The Israeli military has said most of the victims on Thursday were trampled as they tried to seize the cargo, although Israeli officials acknowledged that troops had fired on some people who they said had threatened them.

A statement from U.N. rights experts, released by Office of the High Commissioner for Human Rights on Tuesday, described the bloodshed as a massacre and accused Israeli troops of killing at least 112 people and injuring some 760.

“Israel has been intentionally starving the Palestinian people in Gaza since 8 October,” it said, in some of the harshest language the United Nations has used since the war began. “Now it is targeting civilians seeking humanitarian aid and humanitarian convoys. Israel must end its campaign of starvation and targeting of civilians.”

After the convoy killings, President Biden said the United States would find new ways to get food and other supplies to Palestinians. Only a trickle of aid has been reaching northern Gaza via land, but aid groups have criticized airdrops as ineffective. The amount of aid delivered by a French plane in an airdrop last week was much less than a single truckload.

The Times of Israel reported Tuesday that Israel has begun bringing in aid through the border between Israel and northern Gaza, where the United Nations says the lack of food is extremely acute. Aid had only entered through two crossings in far southern Gaza, one from Egypt and one from Israel.

Fifteen children have died of malnutrition at a hospital in Gaza City, the United Nations said Tuesday, adding that figures could be higher in other hospitals.

At the same time, the death toll among Gazans from Israeli bombardments continues to rise. Gazan health authorities said Tuesday that nearly 100 Gazans were killed by Israeli forces over the previous 24 hours. The death toll after nearly five months of war is more than 30,000 people, it said, the majority women and children.

The U.N. report released on Monday was based on information collected in Israel and the occupied West Bank by a team of experts led by Pramila Patten, the secretary-general’s special representative on sexual violence in conflict.

The report noted that an array of fighters from Hamas and other groups took part in the Oct. 7 attack, and that U.N. experts, who spent two and a half weeks investigating in Israel and the West Bank, could not determine whether any who had committed sexual assaults belonged to specific factions. The report detailed significant challenges in determining what had happened, including the team’s limited time on the ground, the fact that overwhelmed Israeli authorities did not focus on collecting forensic evidence and the destruction of some evidence in fires.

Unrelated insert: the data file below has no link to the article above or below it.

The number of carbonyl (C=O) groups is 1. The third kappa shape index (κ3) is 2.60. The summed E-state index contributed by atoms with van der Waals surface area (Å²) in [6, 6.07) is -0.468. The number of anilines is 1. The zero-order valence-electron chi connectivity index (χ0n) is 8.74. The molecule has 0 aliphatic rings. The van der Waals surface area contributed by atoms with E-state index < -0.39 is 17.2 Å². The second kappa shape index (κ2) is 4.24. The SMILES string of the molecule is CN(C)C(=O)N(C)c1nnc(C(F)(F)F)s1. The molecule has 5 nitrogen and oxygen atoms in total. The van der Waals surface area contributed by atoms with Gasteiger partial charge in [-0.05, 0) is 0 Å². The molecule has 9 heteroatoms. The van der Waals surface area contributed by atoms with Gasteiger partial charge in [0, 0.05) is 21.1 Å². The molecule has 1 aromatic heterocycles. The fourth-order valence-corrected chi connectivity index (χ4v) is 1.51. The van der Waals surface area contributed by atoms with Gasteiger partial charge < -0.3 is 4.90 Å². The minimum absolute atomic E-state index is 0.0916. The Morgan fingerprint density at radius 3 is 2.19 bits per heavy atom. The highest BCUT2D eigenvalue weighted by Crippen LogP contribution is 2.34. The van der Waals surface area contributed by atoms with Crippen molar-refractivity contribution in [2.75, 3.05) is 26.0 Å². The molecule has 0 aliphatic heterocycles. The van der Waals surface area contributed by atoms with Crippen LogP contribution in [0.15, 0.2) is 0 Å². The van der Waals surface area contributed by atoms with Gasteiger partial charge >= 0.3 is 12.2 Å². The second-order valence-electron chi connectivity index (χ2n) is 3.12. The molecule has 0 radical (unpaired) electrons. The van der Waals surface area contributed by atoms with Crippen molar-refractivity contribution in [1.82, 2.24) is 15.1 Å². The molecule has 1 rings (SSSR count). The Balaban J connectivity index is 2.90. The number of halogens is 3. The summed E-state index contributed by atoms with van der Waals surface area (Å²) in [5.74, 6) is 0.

Many in Israel nonetheless welcomed the report. Ruth Halperin-Kaddari, a law professor at Bar-Ilan University and women’s rights activist, said on Tuesday that she was confused by Mr. Katz’s decision to recall Mr. Erdan.

The U.N.’s report “serves as confirmation on the highest level of the fact that sexual violence and gender atrocities were indeed a part of Hamas’s attack on Oct. 7,” she said.

Israeli activists have in the past expressed frustration over what they considered to be the United Nations’ slow response to the accounts of sexual assault during the Oct. 7 attack. President Herzog’s wife, Michal Herzog, said on Israeli radio on Tuesday that the report was “the first time after five months that a senior U.N. official supports what we’ve been claiming in the past months.”

Hamas rejected the report, calling the findings false.

The Hostages and Missing Families Forum, a group representing families of the Israeli captives, said in a statement Monday night that the U.N. report made it “glaringly obvious that the female hostages are going through hell every moment, every minute.”

Israelis “will not forgive Prime Minister Benjamin Netanyahu and the cabinet” if they fail to bring the hostages home, the group said.

Reporting was contributed by Michael D. Shear, Victoria Kim, Farnaz Fassihi and Adam Rasgon.